Gold is one of the rarest elements in the world, making up roughly 0.003 parts per million of the earth’s crust. (For some perspective, one part per million, when converted into time, is equivalent to one minute in two years. Gold is even rarer than that.) If we took all the gold ever mined—all 186,000 tonnes, from the bullion at Fort Knox to India’s bridal jewelry to King Tut’s burial mask—and melted it down to a 20.5 meter-sided cube, it would fit snugly within the confines of an Olympic-size swimming pool.
The yellow metal’s rarity, of course, is one of the main reasons why it’s so highly valued across the globe and, for most of recorded history, recognized and used as currency. Unlike fiat money, of which we can always print more, there’s only so much recoverable gold in the world. And despite the best efforts of alchemists, we can’t recreate its unique chemistry in a lab. The only way for us to acquire more is to dig.
But for how much longer?
Goldman Sachs analyst Eugene King took a stab at answering this question last year, estimating we have only “20 years of known mineable reserves of gold.”
The operative word here is “known.” If King’s projection turns out to be accurate, and the last “known” gold nugget is exhumed from the earth in 2035, that won’t necessarily spell the end of gold mining. Exploration will surely continue as it always has—though at a much higher cost.
(In fact, our insatiable pursuit of gold might one day soon take us to space, as President Barack Obama signed legislation in November that permits commercial mineral extraction on asteroids and the moon. Many near-Earth asteroids are said to contain trillions of dollars’ worth of precious metals and other minerals. But that’s a discussion for another time.)
We’ll probably see a surge in mergers and acquisitions, as I told Kitco News’ Daniela Cambone last week. I think that as long as they have reliable output, mid-cap companies could be gobbled up by the Barricks and Newmonts of the world.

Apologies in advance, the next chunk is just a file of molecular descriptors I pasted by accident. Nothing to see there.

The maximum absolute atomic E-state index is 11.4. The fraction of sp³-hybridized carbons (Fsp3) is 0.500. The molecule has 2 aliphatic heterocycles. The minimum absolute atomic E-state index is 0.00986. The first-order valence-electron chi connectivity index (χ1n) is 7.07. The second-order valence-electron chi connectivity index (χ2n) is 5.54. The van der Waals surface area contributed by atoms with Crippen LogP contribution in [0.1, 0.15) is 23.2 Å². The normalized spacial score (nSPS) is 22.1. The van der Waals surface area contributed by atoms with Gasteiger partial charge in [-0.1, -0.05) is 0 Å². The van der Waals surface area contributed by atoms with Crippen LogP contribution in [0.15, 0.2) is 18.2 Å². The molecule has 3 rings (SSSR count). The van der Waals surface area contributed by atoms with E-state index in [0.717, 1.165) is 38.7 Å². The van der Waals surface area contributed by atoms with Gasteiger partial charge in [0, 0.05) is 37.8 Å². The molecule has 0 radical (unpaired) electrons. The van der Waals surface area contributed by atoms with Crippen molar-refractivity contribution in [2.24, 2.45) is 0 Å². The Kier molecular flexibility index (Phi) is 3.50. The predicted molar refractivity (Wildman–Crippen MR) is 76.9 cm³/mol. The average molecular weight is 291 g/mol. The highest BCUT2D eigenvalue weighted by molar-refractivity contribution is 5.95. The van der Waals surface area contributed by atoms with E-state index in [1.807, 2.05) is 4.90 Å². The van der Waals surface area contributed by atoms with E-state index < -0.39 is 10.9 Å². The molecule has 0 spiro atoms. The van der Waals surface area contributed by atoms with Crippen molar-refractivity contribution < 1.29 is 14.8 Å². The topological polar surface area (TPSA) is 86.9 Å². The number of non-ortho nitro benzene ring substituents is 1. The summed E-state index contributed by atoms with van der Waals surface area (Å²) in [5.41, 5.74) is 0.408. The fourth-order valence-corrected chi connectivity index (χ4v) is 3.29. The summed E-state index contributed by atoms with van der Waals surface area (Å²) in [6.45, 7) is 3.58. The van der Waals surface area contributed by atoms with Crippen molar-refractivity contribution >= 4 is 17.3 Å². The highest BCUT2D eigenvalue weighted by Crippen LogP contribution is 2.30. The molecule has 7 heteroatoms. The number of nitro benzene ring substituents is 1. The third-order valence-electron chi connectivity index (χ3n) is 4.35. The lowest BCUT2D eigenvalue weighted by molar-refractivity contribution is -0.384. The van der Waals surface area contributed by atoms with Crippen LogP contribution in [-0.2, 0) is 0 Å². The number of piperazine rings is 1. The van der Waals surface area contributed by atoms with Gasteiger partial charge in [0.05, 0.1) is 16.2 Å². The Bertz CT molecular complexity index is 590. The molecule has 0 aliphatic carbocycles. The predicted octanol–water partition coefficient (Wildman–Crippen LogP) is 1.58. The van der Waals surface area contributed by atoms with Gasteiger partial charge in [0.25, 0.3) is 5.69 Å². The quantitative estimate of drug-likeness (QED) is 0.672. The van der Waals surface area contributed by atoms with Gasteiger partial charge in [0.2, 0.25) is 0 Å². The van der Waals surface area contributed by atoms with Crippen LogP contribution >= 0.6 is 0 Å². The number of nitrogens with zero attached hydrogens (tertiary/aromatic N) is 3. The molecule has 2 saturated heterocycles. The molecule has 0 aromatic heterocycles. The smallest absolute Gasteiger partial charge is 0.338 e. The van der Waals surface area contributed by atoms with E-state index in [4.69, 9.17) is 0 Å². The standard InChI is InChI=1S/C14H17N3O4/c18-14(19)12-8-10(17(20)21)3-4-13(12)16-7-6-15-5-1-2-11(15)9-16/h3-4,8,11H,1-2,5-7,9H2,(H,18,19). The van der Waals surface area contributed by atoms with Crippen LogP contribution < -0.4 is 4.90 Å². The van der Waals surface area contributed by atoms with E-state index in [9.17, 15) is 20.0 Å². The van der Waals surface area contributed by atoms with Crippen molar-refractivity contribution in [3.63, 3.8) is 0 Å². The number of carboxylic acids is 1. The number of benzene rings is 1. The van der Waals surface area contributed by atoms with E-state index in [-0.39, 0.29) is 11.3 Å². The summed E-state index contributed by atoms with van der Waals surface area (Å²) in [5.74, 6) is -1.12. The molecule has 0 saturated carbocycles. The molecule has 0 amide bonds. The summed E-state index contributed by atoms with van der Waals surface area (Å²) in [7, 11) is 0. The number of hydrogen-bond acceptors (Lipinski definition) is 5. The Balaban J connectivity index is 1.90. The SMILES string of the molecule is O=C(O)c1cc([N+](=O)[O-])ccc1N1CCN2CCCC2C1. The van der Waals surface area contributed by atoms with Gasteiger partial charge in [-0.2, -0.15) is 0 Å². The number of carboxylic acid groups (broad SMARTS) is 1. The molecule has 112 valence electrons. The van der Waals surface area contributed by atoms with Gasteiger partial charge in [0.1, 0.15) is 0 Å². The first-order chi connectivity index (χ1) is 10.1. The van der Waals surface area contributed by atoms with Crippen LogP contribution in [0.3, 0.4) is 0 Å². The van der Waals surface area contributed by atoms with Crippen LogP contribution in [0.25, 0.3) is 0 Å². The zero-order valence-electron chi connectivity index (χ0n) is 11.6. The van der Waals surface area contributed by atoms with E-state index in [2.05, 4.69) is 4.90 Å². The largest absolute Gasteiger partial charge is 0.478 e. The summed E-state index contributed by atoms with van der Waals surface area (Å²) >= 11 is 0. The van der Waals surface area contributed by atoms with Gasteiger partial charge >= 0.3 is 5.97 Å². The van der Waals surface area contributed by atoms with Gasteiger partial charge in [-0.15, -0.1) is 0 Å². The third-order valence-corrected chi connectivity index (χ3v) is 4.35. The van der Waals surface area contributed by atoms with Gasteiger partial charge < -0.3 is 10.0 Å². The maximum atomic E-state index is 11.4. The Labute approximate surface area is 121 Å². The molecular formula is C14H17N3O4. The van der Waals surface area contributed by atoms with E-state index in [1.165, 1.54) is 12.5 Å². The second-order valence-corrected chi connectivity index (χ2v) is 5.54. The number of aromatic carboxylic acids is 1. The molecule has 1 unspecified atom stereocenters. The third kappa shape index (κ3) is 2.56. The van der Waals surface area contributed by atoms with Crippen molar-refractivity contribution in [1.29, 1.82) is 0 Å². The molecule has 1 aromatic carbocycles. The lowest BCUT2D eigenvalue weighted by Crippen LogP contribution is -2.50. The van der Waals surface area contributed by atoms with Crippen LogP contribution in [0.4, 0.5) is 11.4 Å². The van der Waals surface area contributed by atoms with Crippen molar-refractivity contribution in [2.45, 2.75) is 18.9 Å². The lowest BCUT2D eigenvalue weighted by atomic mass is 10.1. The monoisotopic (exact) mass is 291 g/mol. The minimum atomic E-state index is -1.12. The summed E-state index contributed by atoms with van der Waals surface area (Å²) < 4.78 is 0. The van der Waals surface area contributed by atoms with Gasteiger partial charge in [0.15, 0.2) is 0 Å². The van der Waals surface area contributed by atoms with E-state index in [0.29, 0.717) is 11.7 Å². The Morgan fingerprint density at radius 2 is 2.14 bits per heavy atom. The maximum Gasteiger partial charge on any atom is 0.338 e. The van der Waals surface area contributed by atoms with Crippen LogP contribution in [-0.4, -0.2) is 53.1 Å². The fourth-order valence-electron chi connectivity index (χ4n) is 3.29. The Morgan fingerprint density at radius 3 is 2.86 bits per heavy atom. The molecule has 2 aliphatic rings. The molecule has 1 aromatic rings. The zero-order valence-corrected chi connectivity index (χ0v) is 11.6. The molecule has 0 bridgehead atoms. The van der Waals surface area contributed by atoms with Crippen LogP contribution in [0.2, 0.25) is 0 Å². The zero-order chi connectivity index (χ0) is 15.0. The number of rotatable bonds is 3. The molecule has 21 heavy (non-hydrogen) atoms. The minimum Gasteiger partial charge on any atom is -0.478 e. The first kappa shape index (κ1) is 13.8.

Another consequence of recovering the last known nugget? The gold price could spike dramatically to levels only imagined. My colleague Jim Rickards, in his book “The New Case for Gold,” puts it at $10,000 an ounce. GoldMoney founder James Turk says it’s closer to $12,000. There’s really no way of knowing how high gold could go.
What we do know is that global gold output has been contracting since 2013. Last year might have been the tipping point, however, in line with Goldcorp CEO Chuck Jeannes’ prediction that peak gold was within spitting distance.
“There are just not that many new mines being found and developed,” he told the Wall Street Journal in 2014, adding that this was “very positive” for the gold price going forward.
This year, second-quarter mine supply was 2 percent less than the same period in 2015, according to preliminary estimates made by Thomson Reuters GFMS. Some analysts now expect global production to fall 3 percent in 2016, after seven straight years of growth.
What’s more, few new projects and expansions are expected to come online this year, writes Thomson Reuters, “and those in the near-term pipeline are generally fairly modest in scale, hence our view that global mine supply is set to begin a multiyear downtrend in 2016.”
Indeed, if we look at projects that opened in just the last two or three years, we see that they’re of lower grade, meaning they don’t produce nearly as much as older, easy-to-mine gold deposits.